Listening to bizarre Christian folk-punk bands like mewithoutYou and the Psalters generally puts me in a brooding, elaborately conscientious mood, and this evening has proven no exception. (The Divine Liturgy of the Wretched Exiles is a fascinating album, by the way; I am seriously contemplating polluting myself with a MySpace account just so I can buy the rest of it.) In conjunction with the account of Christ's temptation in the desert, it has me thinking on the topic of spiritual evil.
Francis George, the Cardinal-Archbishop of Chicago, remarked a few years ago, "I expect to die in bed, my successor will die in prison and his successor will die a martyr in the public square. His successor will pick up the shards of a ruined society and slowly help rebuild civilization, as the Church has done so often in human history." It has widely (and, according to His Eminence, mistakenly) been interpreted as a reference to the HHS mandate, and specifically to its contraceptive provisions. Regardless of context, it is an eloquent overstatement (and was meant to be), and more or less went viral among Catholics, especially the fervent younger generation that, according to the media, has abandoned religion -- though, in my confessedly limited experience, it's becoming increasingly difficult to swing a cat without hitting half a dozen rosary-wielding, scapular-wearing, encyclical-quoting papists who have yet to clear their twenties.
And what does the Cardinal's mot have to do with spiritual evil? In itself, nothing. But there is something in the tone of the Young Papists that disquiets me when I hear them (okay, us) quote that -- a certain relish, bordering on enthusiasm. It would seem to be something distantly akin to the desire for martyrdom, something known to lunatics, saints, and lunatic saints. But the number of saints who have actively desired martyrdom doesn't seem terribly high, and many of those who did desire it were refused it: St. Francis is an outstanding example. St. Peter, on the other hand, though he accepted the cross, judged himself unworthy of it; and St. Thomas More, one of my favorite martyrs, did every morally licit thing in his power to avoid a death for which he had no desire at all. The tone of the Young Papists, on the other hand, has another element in it -- something that makes me think of this morning's gospel:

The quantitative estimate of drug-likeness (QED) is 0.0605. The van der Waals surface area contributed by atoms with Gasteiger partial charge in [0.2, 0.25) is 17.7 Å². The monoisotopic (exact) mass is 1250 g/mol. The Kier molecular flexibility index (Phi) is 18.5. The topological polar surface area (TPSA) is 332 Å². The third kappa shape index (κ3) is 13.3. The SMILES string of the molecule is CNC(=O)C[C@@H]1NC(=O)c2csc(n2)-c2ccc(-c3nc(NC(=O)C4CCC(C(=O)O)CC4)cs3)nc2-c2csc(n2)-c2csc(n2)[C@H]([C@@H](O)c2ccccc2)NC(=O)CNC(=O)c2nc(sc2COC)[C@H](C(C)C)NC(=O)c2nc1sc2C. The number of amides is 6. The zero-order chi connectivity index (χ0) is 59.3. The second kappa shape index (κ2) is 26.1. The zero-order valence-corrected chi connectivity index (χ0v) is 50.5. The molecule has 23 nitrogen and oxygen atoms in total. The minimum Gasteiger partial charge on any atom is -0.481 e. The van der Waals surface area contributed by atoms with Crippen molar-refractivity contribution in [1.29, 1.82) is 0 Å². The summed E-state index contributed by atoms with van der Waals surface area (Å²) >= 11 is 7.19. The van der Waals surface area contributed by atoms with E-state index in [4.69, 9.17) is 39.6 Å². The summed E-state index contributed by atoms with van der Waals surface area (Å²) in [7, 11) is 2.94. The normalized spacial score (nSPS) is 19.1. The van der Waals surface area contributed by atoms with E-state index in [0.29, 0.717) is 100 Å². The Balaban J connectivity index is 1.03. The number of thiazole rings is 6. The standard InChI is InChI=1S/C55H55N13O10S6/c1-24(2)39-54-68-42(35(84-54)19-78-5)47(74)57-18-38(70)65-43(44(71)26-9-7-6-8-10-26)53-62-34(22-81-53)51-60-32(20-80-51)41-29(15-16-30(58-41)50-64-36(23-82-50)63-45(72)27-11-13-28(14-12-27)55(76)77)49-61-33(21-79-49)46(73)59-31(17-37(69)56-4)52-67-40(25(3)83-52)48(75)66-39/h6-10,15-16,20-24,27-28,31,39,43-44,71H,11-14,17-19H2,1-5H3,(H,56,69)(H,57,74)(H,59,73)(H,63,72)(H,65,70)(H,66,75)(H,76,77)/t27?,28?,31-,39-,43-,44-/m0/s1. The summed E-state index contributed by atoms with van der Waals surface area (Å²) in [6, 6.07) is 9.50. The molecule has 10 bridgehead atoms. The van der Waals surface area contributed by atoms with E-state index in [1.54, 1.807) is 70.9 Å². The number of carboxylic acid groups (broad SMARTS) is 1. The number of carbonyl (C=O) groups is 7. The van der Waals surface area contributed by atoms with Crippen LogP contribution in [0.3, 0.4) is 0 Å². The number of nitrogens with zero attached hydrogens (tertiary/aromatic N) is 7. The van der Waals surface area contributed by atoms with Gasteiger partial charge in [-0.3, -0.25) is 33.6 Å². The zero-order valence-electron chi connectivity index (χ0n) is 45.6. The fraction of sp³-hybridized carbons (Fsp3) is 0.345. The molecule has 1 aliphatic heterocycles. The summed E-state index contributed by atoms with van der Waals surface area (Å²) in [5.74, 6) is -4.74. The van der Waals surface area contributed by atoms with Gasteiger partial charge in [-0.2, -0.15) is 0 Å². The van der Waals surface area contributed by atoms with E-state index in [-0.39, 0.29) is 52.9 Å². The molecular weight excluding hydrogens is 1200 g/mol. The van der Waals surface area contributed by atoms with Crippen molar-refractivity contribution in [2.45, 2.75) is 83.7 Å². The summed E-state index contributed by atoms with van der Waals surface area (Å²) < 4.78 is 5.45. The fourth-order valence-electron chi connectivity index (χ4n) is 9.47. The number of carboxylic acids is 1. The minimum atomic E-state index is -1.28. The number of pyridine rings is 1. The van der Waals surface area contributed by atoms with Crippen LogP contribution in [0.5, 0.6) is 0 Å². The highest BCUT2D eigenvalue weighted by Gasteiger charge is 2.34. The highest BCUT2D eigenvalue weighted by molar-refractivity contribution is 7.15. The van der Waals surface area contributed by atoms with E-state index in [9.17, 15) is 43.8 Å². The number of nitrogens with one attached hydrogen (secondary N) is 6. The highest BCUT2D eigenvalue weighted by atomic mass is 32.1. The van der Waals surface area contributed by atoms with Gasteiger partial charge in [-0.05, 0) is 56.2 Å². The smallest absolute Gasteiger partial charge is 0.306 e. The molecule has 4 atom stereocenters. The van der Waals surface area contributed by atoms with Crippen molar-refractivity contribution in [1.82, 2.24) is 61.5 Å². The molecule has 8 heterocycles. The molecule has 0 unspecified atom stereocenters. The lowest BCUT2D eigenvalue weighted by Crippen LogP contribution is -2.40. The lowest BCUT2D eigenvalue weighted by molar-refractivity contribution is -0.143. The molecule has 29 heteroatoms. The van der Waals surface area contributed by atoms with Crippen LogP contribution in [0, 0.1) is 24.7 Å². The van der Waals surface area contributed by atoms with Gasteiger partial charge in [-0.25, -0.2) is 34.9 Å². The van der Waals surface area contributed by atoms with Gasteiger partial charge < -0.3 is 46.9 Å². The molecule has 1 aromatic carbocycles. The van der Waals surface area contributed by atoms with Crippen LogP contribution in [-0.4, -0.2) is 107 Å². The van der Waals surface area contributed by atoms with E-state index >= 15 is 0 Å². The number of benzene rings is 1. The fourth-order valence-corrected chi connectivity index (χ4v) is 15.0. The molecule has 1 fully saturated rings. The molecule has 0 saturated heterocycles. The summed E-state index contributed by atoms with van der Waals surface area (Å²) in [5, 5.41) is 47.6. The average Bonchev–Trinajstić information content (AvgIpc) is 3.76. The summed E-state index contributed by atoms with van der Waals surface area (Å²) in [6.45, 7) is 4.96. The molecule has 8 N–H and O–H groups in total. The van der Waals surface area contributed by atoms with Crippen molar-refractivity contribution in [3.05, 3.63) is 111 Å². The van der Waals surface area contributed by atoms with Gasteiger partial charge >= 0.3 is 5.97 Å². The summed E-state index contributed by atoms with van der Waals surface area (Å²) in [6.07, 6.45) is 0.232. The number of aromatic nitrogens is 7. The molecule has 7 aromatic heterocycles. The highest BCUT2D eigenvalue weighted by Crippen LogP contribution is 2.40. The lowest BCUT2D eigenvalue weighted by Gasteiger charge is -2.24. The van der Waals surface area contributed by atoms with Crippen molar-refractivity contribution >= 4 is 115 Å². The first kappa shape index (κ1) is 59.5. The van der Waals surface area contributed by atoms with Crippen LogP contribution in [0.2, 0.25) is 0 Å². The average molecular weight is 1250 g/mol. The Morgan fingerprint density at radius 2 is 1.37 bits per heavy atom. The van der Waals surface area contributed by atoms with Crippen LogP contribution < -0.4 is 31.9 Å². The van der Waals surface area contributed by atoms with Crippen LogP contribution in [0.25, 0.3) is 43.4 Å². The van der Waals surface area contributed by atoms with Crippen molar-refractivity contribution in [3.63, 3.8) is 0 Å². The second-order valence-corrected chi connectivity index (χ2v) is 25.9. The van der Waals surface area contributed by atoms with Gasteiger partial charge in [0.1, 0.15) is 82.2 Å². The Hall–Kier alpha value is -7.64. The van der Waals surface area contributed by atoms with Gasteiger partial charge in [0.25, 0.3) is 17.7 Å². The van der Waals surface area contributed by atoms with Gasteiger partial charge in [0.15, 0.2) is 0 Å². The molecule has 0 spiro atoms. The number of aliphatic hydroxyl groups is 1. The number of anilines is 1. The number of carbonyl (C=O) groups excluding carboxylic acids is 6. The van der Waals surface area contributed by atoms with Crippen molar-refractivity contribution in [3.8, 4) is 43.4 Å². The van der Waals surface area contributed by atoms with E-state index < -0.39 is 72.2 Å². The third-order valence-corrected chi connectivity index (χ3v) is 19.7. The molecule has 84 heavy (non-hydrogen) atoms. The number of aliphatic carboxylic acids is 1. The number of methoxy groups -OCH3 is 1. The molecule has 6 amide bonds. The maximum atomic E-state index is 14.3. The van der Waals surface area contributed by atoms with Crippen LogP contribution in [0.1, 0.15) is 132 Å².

And the devil brought him to Jerusalem, and set him on a pinnacle of the temple, and said unto him, "If thou be the Son of God, cast thyself down from hence: for it is written, 'He shall give his angels charge over thee, to keep thee: and in their hands they shall bear thee up, lest at any time thou dash thy foot against a stone.'" And Jesus answering said unto him, "It is said, 'Thou shalt not tempt the Lord thy God.'" -- Luke 4.9-12
I don't mean that we Young Papists are Satan, although it may be worth bearing in mind that the first Vade Retro was addressed to the first Pope.* But the significance of this temptation is the same as the danger that can animate the desire for martyrdom, literal or figurative: the craving for a remarkable display of one's holiness -- for the good of others, of course; and as a proof that our faith is as strong as we claim. Tolkien hit the nail on the head when, explaining a theme that recurs through all of his works about Middle-Earth, he wrote to a friend, "[T]his frightful evil can and does arise from an apparently good root, the desire to benefit the world and others -- speedily and according to the benefactor's own plans".